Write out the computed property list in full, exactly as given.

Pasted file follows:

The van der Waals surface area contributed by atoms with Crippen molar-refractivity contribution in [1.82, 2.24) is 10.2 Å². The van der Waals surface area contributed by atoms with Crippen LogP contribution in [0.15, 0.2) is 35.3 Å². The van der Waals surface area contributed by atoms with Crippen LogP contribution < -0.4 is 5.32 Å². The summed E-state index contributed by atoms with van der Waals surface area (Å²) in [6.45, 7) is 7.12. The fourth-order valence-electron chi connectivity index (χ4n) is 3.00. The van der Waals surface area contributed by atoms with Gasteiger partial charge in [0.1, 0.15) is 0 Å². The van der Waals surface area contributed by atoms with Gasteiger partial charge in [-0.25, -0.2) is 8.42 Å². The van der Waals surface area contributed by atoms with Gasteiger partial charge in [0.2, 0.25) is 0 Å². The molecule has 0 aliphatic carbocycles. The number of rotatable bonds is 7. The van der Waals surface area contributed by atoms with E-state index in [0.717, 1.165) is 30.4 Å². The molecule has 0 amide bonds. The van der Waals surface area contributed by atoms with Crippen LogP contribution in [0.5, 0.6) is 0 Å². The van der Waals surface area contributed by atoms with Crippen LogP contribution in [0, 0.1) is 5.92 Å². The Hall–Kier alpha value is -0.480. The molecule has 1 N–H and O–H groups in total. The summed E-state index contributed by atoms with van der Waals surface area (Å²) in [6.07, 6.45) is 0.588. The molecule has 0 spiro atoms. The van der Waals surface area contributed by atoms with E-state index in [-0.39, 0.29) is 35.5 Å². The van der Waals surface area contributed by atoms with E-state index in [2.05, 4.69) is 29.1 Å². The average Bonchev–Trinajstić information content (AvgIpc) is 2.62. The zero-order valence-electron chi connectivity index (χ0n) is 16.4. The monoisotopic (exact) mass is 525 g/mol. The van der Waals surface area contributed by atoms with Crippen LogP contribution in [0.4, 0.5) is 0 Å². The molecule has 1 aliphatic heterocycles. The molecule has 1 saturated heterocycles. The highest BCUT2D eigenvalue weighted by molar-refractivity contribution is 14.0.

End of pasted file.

The van der Waals surface area contributed by atoms with Crippen molar-refractivity contribution in [1.82, 2.24) is 10.2 Å². The van der Waals surface area contributed by atoms with Crippen LogP contribution in [0.15, 0.2) is 35.3 Å². The van der Waals surface area contributed by atoms with Crippen LogP contribution < -0.4 is 5.32 Å². The summed E-state index contributed by atoms with van der Waals surface area (Å²) in [6.45, 7) is 7.12. The fourth-order valence-electron chi connectivity index (χ4n) is 3.00. The van der Waals surface area contributed by atoms with Gasteiger partial charge in [0.1, 0.15) is 0 Å². The van der Waals surface area contributed by atoms with Gasteiger partial charge in [-0.25, -0.2) is 8.42 Å². The van der Waals surface area contributed by atoms with Gasteiger partial charge in [0.2, 0.25) is 0 Å². The molecule has 0 aliphatic carbocycles. The number of rotatable bonds is 7. The van der Waals surface area contributed by atoms with E-state index in [0.717, 1.165) is 30.4 Å². The molecule has 0 amide bonds. The van der Waals surface area contributed by atoms with Crippen LogP contribution in [0.5, 0.6) is 0 Å². The van der Waals surface area contributed by atoms with Crippen LogP contribution in [0, 0.1) is 5.92 Å². The Hall–Kier alpha value is -0.480. The molecule has 1 N–H and O–H groups in total. The summed E-state index contributed by atoms with van der Waals surface area (Å²) in [6.07, 6.45) is 0.588. The molecule has 0 spiro atoms. The van der Waals surface area contributed by atoms with E-state index in [-0.39, 0.29) is 35.5 Å². The van der Waals surface area contributed by atoms with E-state index in [2.05, 4.69) is 29.1 Å². The average Bonchev–Trinajstić information content (AvgIpc) is 2.62. The zero-order valence-electron chi connectivity index (χ0n) is 16.4. The monoisotopic (exact) mass is 525 g/mol. The van der Waals surface area contributed by atoms with Crippen LogP contribution in [0.4, 0.5) is 0 Å². The molecule has 1 aliphatic heterocycles. The molecule has 1 saturated heterocycles. The highest BCUT2D eigenvalue weighted by molar-refractivity contribution is 14.0.